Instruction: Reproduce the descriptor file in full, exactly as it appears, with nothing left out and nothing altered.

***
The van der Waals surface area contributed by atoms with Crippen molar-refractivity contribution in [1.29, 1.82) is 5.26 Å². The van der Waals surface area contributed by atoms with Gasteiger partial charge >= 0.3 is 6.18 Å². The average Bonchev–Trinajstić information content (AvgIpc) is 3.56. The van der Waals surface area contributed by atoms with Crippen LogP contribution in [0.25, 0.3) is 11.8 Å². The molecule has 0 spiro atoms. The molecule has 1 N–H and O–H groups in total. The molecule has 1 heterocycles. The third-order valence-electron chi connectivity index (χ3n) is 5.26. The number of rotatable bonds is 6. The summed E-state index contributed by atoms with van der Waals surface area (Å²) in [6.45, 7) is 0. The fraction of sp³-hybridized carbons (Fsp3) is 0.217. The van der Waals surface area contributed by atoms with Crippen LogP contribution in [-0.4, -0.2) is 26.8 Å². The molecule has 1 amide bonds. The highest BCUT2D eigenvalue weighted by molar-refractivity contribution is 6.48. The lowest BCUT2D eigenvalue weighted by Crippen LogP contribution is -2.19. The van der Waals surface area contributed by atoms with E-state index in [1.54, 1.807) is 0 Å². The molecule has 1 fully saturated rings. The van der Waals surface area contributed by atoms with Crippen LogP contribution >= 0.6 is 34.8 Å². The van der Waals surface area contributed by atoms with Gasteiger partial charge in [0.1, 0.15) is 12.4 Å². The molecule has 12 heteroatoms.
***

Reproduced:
The van der Waals surface area contributed by atoms with Crippen molar-refractivity contribution in [1.29, 1.82) is 5.26 Å². The van der Waals surface area contributed by atoms with Gasteiger partial charge >= 0.3 is 6.18 Å². The average Bonchev–Trinajstić information content (AvgIpc) is 3.56. The van der Waals surface area contributed by atoms with Crippen LogP contribution in [0.25, 0.3) is 11.8 Å². The molecule has 0 spiro atoms. The molecule has 1 N–H and O–H groups in total. The molecule has 1 heterocycles. The third-order valence-electron chi connectivity index (χ3n) is 5.26. The number of rotatable bonds is 6. The summed E-state index contributed by atoms with van der Waals surface area (Å²) in [6.45, 7) is 0. The fraction of sp³-hybridized carbons (Fsp3) is 0.217. The van der Waals surface area contributed by atoms with Crippen LogP contribution in [-0.4, -0.2) is 26.8 Å². The molecule has 1 amide bonds. The highest BCUT2D eigenvalue weighted by molar-refractivity contribution is 6.48. The lowest BCUT2D eigenvalue weighted by Crippen LogP contribution is -2.19. The van der Waals surface area contributed by atoms with E-state index in [1.54, 1.807) is 0 Å². The molecule has 1 fully saturated rings. The van der Waals surface area contributed by atoms with Crippen LogP contribution >= 0.6 is 34.8 Å². The van der Waals surface area contributed by atoms with Gasteiger partial charge in [0.1, 0.15) is 12.4 Å². The molecule has 12 heteroatoms.